as they have the resources and funds readily available to them. He
says that the South firstly need to improve agriculture. This would
then help them by setting up their own food source and also by

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establishing trade links with other countries. He also advised the
South to store food away to protect from famine and stop wastage of

He goes on to say that the rich Northern banks should stop charging
high rates of interest on loans to the South, simply because they
can't pay the money back. There are many Southern countries that are
in debt to Northern banks. They needed to borrow money to reform their
own countries and try to improve the lives of their people. Now after
decades of interest and little or even no repayments the Southern
countries are faced with massive debts. There are many people dying in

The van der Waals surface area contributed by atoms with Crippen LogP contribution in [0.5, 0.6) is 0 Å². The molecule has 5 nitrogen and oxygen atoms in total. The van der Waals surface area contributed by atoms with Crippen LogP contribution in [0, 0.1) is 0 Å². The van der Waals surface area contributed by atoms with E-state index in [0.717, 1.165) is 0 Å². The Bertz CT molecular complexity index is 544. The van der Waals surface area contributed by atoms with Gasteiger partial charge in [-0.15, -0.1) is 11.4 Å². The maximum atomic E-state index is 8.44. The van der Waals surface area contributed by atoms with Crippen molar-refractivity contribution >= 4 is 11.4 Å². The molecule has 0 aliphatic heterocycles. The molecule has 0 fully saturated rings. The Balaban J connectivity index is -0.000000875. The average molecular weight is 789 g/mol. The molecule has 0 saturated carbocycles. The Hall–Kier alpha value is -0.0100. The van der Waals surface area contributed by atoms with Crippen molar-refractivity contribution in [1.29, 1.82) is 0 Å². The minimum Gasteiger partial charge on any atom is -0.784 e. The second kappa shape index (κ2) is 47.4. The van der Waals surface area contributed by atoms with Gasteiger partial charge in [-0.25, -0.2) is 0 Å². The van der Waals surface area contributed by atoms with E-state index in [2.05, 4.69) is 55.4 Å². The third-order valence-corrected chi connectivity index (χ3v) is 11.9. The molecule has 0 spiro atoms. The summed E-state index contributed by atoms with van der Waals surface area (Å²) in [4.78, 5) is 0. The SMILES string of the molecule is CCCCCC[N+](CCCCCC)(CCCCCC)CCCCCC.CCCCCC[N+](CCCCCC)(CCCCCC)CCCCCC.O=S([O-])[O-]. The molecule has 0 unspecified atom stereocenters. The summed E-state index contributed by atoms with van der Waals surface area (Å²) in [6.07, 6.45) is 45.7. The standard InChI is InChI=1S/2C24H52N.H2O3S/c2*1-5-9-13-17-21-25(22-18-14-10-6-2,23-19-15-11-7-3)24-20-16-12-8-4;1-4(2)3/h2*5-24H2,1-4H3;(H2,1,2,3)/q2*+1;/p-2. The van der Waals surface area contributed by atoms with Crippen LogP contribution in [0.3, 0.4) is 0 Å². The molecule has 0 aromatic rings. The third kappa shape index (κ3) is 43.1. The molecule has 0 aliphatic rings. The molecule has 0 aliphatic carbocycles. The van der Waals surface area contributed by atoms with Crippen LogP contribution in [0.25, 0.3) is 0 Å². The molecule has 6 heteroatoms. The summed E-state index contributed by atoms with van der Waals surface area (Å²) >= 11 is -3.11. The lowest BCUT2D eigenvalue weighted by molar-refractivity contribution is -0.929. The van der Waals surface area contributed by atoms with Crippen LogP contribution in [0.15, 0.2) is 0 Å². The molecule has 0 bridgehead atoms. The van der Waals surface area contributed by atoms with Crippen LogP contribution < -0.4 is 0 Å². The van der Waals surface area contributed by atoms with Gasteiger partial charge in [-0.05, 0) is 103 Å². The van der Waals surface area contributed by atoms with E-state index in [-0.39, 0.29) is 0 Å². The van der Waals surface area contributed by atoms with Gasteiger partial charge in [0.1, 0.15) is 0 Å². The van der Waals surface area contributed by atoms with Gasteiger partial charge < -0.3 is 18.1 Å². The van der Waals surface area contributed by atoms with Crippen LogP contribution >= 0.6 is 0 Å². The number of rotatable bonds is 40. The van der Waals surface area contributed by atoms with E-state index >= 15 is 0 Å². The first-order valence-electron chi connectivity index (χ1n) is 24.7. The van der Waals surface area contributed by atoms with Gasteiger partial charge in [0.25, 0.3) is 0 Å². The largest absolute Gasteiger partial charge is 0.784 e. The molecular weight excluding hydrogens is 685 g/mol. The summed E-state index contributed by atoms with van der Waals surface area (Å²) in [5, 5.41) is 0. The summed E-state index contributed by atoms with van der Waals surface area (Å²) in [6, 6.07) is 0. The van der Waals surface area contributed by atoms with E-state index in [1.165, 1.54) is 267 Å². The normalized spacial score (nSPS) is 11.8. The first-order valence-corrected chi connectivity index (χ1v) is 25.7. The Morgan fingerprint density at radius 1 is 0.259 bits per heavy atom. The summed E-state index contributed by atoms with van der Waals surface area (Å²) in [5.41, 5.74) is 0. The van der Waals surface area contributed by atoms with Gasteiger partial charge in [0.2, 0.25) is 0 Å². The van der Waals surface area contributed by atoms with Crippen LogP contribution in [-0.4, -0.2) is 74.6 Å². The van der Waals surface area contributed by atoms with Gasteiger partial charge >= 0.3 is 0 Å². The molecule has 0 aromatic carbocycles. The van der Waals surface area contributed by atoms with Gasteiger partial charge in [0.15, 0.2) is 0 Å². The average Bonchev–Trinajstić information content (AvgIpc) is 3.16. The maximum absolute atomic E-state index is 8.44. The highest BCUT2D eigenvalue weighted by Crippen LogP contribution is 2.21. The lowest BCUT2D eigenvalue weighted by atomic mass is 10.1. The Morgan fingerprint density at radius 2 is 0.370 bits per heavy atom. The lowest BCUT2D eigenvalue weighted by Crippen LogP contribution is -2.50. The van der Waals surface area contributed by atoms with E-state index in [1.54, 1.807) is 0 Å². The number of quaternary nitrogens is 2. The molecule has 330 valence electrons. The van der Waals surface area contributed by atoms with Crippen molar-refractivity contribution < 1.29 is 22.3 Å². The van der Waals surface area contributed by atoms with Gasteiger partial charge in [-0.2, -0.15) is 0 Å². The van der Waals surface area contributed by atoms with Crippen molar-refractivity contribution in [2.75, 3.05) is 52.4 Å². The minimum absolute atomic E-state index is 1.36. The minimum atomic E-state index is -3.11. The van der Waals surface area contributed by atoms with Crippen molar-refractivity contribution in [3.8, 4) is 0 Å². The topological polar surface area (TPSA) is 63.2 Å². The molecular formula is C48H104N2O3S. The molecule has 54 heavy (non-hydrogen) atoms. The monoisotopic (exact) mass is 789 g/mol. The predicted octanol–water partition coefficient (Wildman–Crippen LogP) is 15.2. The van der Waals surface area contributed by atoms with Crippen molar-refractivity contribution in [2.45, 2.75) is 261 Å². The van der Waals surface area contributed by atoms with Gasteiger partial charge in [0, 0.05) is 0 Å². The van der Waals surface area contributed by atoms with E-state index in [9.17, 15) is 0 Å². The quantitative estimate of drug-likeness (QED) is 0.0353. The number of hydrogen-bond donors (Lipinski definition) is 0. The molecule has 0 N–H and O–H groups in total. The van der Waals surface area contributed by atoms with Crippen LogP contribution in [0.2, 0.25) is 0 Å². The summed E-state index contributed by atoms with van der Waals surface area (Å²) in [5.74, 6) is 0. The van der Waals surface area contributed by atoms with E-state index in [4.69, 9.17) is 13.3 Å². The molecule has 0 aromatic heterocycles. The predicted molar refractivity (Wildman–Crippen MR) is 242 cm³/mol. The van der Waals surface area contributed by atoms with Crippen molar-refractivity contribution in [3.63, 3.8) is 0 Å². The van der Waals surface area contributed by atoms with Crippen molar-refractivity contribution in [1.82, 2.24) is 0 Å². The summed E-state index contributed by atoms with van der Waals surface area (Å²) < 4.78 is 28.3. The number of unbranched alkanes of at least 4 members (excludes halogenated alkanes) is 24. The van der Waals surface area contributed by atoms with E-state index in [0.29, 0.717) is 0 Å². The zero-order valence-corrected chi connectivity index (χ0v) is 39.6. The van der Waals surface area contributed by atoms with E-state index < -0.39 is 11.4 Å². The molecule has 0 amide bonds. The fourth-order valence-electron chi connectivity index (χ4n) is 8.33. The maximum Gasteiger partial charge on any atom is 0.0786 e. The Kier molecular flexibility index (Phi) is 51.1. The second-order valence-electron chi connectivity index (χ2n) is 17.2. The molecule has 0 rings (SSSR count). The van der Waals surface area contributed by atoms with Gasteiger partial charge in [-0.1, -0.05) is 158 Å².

these countries because of unnecessary starvation, high infant
mortality rates and many curable diseases. These problems could all be
solved, if only the countries were allowed to concentrate on improving
life rather than trying to pay back money that they don't even have.

Brandt cleverly throws open the doors of the South and exposes how
severe the conditions in the South actually is. He shows the world
that how the self-mindedness of the wealthy North has led to millions
of people facing difficult lives and even death. He advises the rich
to be charitable and donate money and other resources to the poor, so
that they can develop themselves and try and gain the same standard of
life. He says that international aid is crucial to the development of
these countries, both short and long-term. Short term aid could be
providing clothes, medicine and food, things that are likely to run
out quickly. Long term solutions help improve the infrastructure of
the country e.g. building roads, new schools, improving irrigation and